This article is an output of the Multilingual Locals and Significant Geographies project which has received funding from the European Research Council (ERC) under the European Union's Horizon 2020 research and innovation programme under grant agreement No. 670876.

1As Naaman argues, “In light of the fact that translations from Arabic into English make up only 1 percent of all international translations, the likelihood that an Arab writer, particularly a lesser-known or younger writer, might get his or her novel published in English is very slim. In other words, the international literary market is, in the main, of little consequence to the majority of literary practitioners within Egypt and the Arab world more broadly” (451).
2See Al-Musawi, whose ambitious evocation of the Arabic “republic of letters” between the twelfth and eighteenth centuries argues against the perception that these were centuries of decay.
3For example, Jacquemond argues that beyond a very small circle of internationally translated novelists, Egyptian – and by extension Arab – writers write for a pan-Arabic public. Although Egypt occupied a position of dominance in this pan-Arab literary and cultural field, this dominance has been on the retreat since the 1960s, and today the Arab literary field is “multipolar” – “Cairo, along with its writers, editors, reviews, and institutions, occupies a position that is certainly important, but that is no longer hegemonic” (12).
4These include, among others, al-Ādāb (Literature, 1952) funded by the Lebanese Suhail Idris; al-Shiʿr (Poetry, 1958), founded by the Syrian/Lebanese poet Yusuf al-Khal; Mawāqif (Positions, 1968), by the Syrian poet Adonis; Gallery 68 (1968), by the Egyptian writer Edwar al-Kharrat, and the bilingual (French/Arabic) literary Journal Souffles/Anfās (1966), by the Moroccan novelist and poet Abdellatif Laabi in 1966.
5Major pan-Arab literary prizes include the Naguib Mahfouz Medal for Literature (1966, Cairo); the Mohamed Zafzaf Prize (2002, Morocco); the Sheikh Zayed Book Award (2007) and International Prize of Arabic fiction (2008, both Abu Dhabi), and the Katara Prize (2014, Qatar).
6The Sīra of Banū Hilāl is divided into three cycles: The first two deal with the Hilalis when they are in the East, while the last cycle is called taghrība and is devoted to their migration to North Africa (Galley); more on it in the next section.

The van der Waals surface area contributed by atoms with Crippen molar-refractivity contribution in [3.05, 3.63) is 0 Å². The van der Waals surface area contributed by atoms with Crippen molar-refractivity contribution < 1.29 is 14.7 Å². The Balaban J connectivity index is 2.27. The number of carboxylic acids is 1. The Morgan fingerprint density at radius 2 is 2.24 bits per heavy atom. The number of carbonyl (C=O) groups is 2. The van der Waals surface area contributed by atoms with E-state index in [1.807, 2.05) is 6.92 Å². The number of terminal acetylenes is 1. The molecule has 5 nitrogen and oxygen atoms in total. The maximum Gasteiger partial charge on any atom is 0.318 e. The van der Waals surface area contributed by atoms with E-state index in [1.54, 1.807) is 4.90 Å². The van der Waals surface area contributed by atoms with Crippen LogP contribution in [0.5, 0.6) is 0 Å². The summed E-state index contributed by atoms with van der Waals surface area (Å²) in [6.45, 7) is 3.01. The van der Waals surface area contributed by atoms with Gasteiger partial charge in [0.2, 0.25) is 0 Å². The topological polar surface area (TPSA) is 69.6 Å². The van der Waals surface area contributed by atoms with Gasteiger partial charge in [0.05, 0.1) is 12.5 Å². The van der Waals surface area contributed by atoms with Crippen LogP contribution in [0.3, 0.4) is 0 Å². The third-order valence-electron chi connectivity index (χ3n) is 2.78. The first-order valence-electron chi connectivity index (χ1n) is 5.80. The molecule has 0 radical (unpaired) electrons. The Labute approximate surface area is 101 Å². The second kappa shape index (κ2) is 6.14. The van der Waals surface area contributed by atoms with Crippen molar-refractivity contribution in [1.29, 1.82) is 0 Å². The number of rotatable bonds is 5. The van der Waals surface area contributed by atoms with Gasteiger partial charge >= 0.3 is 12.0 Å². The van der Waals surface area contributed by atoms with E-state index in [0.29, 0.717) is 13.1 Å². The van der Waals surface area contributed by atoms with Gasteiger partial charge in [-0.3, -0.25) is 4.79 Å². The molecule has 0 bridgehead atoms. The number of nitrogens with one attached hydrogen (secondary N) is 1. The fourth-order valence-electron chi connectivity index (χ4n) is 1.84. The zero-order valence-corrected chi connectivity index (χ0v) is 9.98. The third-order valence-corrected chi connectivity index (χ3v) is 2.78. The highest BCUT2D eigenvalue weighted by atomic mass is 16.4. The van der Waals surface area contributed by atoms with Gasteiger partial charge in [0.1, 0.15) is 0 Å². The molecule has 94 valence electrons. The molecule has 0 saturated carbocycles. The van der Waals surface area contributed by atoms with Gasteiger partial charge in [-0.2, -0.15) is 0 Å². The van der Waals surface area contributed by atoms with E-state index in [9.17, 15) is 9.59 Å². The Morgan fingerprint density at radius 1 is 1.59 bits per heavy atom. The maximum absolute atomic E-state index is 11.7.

7None of the novels has been translated into other languages, and all translations from them are mine.
8The multilingual Laredj completed his postgraduate studies at the University of Damascus in Syria in the 1970s; he perceives himself as an Arab who writes trans-regionally to 300 million readers within the “unified linguistic horizon” of the Arabic speaking world that goes beyond the Mashreq/Maghreb dichotomy. See Interview with Laredj.
9See also Galley and Ayoub.
10The circulation of this pan-Arabic popular epic extends across Saharan Africa, i.e. even in places the Hilali did not reach or settle in; Norris.
11In his analysis of a Tunisian version, Norris for example claims that manuscripts of the taghrība differ in content and language. Mashreqi versions stress the constant warfare between the “Arabs” and “Berbers,” whereas “the Tunisian, and indeed, Maghribi, versions stress the final resolution of conflict, a division of the resources of the Maghrib between two kindred peoples” (465). The latter’s emphasis on resolution may be linked to the mixed Arabo-Berber ethnic makeup of Maghrebi nations and their desire for unity rather division.
12Abu-Zaid Al-Hilali is a controversial hero; see Slyomovics for details.
13Madeyesk argues that the Sīra of Banū Hilāl is linked to other epics/narrative cycles like the Sīra of ‘Antara, the Sīra of Al-Zir Salīm, and the Sira of Dat Al-Himma, and they reference and borrow from each; see Norris 465.
14Reynolds’ edited volume Interpreting the Self presents the autobiography as an intertextual genre, “a discourse of multiple texts” that can be acts of historical “self-interpretation” or “self-translation,” in some cases written in the form of travelogues (3–9).
15In the Taghrība, al-Jaziya was given to marriage by her father to a rival tribe in Mecca, but when the feud re-erupted she was taken back and forced to migrate with the Hilali to North Africa, leaving her beloved husband and children behind. Al-Jaziya then mobilised the tribe in their wars in North Africa and stood up for the poor and the weak. In the novel she is a symbol of courage, eloquence, wisdom and beauty; see Laredj 215–24.
16To the Land of the North (1987), To the Land of the South (1992), and the last two, To the Land of the Lakes and To the Land of Saʾad (2005).
17Though without citing his sources, unlike Lahbibi’s novel, see below.
18Although the Egyptian masses were offered free access to education and other social benefits in the 1950s and 1960s, the complex process of social, economic and political reforms derailed and the postcolonial state remained authoritarian; see Salem 434–44.